Adjusting the up/down arrows on the far left may make the octave higher or lower.
In the lower left hand corner.† The midi instrument is selected by using the pull down menu. If you wish to hear the instrument as you scroll through the various patches, click the "preview" on. The volume of the preview may be adjusted with the slider to the left of the word "preview".
You can use this to check any note you hear from the main selection or the note grabber.
Some computers have several MIDI output devices, some of which make no sound on your actual machine but require the hookup of an external synthesizer.
If you hear no sound from the pitch reference, then you may need to select another midi output device. This is option is under "options"-> "select midi output device".
A more sophisticated version of this can be found in the various instrument controls: namely the staff control, keyboard control or fretted instrument control.
By selecting "Instrument" from the main menu (or Alt-I),
From the "Instrument" menu, select "Fretted Instrument".
This is called a fretted instrument control because it can virtually be any fretted instrument. One can select from presets such as "guitar", "bass", "banjo",Ö and can also define a new instrument, such as a seven string bass or a guitar with some particular open tuning. Double string instruments such as twelve string guitars and mandolins are possible too.
This allows one to hear chords, bends and in general to "vitrually" play a fretted instrument. You may use this in tandem with the the notegrabber to try out chords on the virtual fretted instrument and compare them to the audio in the note grabber.
The midi sound ("patch") used is that contained in the main pitch reference part of the Transkriber. So you can viturally play a guitar but have the sound be any particular guitar or other sound, such as a piano.
By clicking the mouse at a given place on the fret board, the corresponding sound will occur.
If you click on the "nut" of the instrument, the open string will sound. This is not of course what would happen on a real instrument but it is convenient since otherwise you must move the mouse down to the right of the fret board.
If you hold the shift key down while clicking on the frettboard, then the note will stay down. This is how you form a chord. Holding down shift and clicking again will remove that note.
If you click the strings to the right of the fret board in the light grey area, it will pluck the string.† When the mouse is in this area, it will turn into a "pick".
If you click on the bridge area (dark gray), it will cause that string to be muted. This is important if you want to strum chords but not have certain strings sound. When a string is muted, its color will turn from black to gray. When the mouse is in the proper position for muting, it will turn into an "x".
Chords may be strummed by either moving the pick through the area to the right of the fretboard or by using some specialized mechanisms.
To understand how this works, let's form a G13 jazz chord. This chord consists of a 3rd Fret/6th string, 5th string muted, 3rd fret/4th string, 4th frett/3rd string, 5th frett/2nd string and 5th fret/1st string.
The fingerboard should look as follows.
Notice that the muted 5th string is light grey.
If you move the mouse across the light grey area to the right of the fretboard, as described earlier, you will hear the guitar strings strummed (you can strum in either direction or even arpeggiate).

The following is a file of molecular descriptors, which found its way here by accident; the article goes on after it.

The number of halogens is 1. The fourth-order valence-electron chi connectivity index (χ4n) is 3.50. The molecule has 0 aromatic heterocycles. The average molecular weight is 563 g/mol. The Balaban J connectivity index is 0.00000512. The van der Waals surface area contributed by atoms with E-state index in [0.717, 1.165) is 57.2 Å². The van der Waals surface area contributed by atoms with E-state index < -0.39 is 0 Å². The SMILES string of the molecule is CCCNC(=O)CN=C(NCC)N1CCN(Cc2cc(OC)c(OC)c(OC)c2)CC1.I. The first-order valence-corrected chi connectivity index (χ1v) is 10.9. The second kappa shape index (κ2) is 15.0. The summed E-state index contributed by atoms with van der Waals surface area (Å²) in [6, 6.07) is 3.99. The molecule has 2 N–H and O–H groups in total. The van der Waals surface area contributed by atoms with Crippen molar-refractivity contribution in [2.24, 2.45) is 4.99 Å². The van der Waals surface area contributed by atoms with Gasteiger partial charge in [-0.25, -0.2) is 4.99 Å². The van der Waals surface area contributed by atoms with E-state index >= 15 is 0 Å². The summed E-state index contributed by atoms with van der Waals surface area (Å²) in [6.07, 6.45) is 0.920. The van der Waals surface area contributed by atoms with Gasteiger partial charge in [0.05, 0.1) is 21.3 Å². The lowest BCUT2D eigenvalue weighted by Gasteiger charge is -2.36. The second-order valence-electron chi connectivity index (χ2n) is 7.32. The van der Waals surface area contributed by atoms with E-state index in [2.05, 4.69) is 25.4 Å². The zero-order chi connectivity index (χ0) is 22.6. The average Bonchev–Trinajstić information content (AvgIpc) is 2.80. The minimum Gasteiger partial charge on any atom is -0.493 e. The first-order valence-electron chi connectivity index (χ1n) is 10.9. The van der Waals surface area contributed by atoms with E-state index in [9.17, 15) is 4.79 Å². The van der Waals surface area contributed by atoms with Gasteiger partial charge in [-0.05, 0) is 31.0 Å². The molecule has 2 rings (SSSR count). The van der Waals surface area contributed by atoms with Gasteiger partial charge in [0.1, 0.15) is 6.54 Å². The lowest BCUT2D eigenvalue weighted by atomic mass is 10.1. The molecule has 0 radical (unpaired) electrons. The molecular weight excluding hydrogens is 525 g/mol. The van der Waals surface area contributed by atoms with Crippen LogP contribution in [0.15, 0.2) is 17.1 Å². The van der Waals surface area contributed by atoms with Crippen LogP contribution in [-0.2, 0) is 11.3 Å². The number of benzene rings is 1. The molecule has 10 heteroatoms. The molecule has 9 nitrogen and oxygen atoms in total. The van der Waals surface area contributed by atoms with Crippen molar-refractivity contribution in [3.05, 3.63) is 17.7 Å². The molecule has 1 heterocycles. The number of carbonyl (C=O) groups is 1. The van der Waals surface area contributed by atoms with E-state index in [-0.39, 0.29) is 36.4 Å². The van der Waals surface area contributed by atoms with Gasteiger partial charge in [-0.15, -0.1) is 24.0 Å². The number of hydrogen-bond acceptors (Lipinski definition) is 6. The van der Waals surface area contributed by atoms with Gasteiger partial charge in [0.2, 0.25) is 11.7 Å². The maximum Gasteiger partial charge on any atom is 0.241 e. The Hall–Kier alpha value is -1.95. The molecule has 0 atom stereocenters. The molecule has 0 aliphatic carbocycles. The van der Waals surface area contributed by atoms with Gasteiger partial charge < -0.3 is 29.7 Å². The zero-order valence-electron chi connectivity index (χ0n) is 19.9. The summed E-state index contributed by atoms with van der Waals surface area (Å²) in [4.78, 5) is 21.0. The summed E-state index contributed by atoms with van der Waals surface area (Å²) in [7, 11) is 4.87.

If you press the square button to the left of "All", you will hear the chord "plucked". If you press the square button to the left of "Up", up will hear the chord strummed from lowest to highest note. If you press the square button to the left of "Down", you will hear the chord strummed from highest to lowest note.
As one is constructing a chord using the shift/mouse click , you have various options as to what you will hear. This is controlled by the "Play on Set".
If "Play on set" is set to "no", then nothing will be heard when the shift/click is performed. If† "Play on set" is set to "One", then just that one note will be heard. If† "Play on set is set to "Chord", then the whole chord is played. In "Play on Set" is set to "Chord", right clicking on any frett/string will strum the chord. The way the chord is played is controlled by what is checked under "Strum Options".
If† you desire pitch bending to be active (the default), then check that appropriate box.
When you click the mouse on the fret/string, if you keep the mouse held down and then drag it, the string will pitch bend.
Strings may be tuned by pressing the up/down button on the far left of the string. When the mouse is moved in that area, the current note setting is displayed.
You can define your own instruments. You start by selecting a currently defined instrument and editting it. If you change the name, then it will take on a new name. If you retain the name, then you are editting that name.
You may select any number of strings, frets, and whether the strings are doubled (twelve string guitar or mandolin for example).
By Selecting "Instrument" -> "Keyboard Control", the keyboard control will appear under the Transkriber.
The keyboard may be resized by holding and dragging an edge and the Transkriber will subsequently remember your resized keyboard.
Clicking the mouse on the key will cause the key to sound. Holding down shift and clicking (shift/clicking) the mouse will cause the note to stay down so that you can form chords.
The keyboard can be controlled additionally through its menu.
The pulldown changes the meaning of dragging the mouse. If "None" is selected, then dragging the mouse has no effect. If "pitch bend " is selected, then moving the mouse vertically will cause the pitch to bend. If "arpeggio" is selected then dragging the mouse horizontally will cause the piano glissando effect to occur.
The †button causes the currently held down notes (from shift/clicking) to play.